Suzanne Rosenfeld, MD, is co-founder of West End Pediatrics, a private practice in New York City. Formerly, she directed the Pediatric Emergency Room and also supervised in the Adolescent Medicine training of pediatric residents at The New York Hospital/Cornell Medical Center. Dr. Rosenfeld maintains an active teaching career at Cornell Medical Center and Columbia College of Physicians and Surgeons.
She sat down with us to give our users a some expert advice on the difficulties of vaccinations and some tips to use with patients.
MDCalc: What are some of the challenges you face when trying to vaccinate patients? How do you overcome these challenges?
Suzanne Rosefeld: The vast majority of my patients understand the importance of childhood vaccines. Before vaccinating each child I explain what the vaccine I am recommending is for. In the cases where there is hesitancy I make sure I answer every one of their questions. I listen to their concerns and address, using hard scientific evidence in terms of risk/benefit, each issue.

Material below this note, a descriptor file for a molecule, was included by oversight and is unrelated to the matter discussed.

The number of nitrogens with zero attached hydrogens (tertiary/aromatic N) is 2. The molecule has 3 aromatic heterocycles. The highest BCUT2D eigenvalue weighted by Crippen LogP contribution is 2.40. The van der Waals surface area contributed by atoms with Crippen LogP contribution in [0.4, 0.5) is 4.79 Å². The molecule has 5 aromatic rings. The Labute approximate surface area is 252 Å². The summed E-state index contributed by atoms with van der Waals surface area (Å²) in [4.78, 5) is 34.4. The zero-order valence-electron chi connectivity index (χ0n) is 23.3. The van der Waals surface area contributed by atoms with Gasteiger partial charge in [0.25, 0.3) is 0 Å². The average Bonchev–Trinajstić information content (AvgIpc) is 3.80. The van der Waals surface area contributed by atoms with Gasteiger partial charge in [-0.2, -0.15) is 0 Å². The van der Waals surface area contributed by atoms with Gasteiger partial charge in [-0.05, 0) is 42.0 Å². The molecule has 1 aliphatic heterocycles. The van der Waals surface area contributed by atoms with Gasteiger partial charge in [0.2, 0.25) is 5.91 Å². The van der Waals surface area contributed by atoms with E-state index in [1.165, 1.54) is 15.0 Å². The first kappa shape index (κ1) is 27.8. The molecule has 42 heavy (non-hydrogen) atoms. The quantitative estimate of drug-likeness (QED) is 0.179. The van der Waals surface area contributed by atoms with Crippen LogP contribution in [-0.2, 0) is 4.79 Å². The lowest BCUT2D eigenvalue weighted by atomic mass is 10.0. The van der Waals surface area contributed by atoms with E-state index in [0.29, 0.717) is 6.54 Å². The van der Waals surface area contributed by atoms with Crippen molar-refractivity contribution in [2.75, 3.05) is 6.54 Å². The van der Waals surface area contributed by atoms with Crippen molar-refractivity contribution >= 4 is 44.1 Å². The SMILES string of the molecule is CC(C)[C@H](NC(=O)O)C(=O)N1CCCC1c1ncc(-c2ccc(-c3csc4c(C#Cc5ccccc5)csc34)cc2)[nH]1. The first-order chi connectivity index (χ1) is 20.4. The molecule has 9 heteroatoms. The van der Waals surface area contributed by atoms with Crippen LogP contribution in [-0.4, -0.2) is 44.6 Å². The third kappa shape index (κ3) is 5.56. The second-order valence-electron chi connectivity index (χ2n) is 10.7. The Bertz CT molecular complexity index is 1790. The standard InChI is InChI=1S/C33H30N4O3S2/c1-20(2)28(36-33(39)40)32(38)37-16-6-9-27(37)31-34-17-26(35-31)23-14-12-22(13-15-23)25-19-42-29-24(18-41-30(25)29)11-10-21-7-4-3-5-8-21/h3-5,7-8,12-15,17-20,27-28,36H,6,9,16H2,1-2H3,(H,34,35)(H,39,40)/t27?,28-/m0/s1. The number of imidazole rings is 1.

MDC: What are some of the most common cases in which you do not vaccinate patients?
SR: I do not vaccinate a child if they are at the beginning of an illness, even if its “just a cold”. Vaccines do not “make one sick” (with the exception of the live virus vaccines) but can “distract” the immune system. I am privileged by having a very responsible parent body and find that they 1) appreciate my considerations and, more importantly, 2) return at the recommended time to get the deferred vaccines.
In terms of the MMR I always ask if they are going to be “in town” during the window of the MMR reaction which is 5-12 days from the vaccine administration. The child could have a significant fever or other symptoms that might interfere with a vacation in a significant way. Obviously if the family is going somewhere where there is a risk of an outbreak of the viruses the vaccine covers I do go ahead and vaccinate the child.
Finally, there are a handful of patients who refuse some or any vaccines. I do not ask them to leave my practice. I give them as much information as possible and work with them. I have found, over the years, that the vast majority of those few patients ultimately vaccinate their children.
To read the entire interview, head over the Immunization Awareness Month page.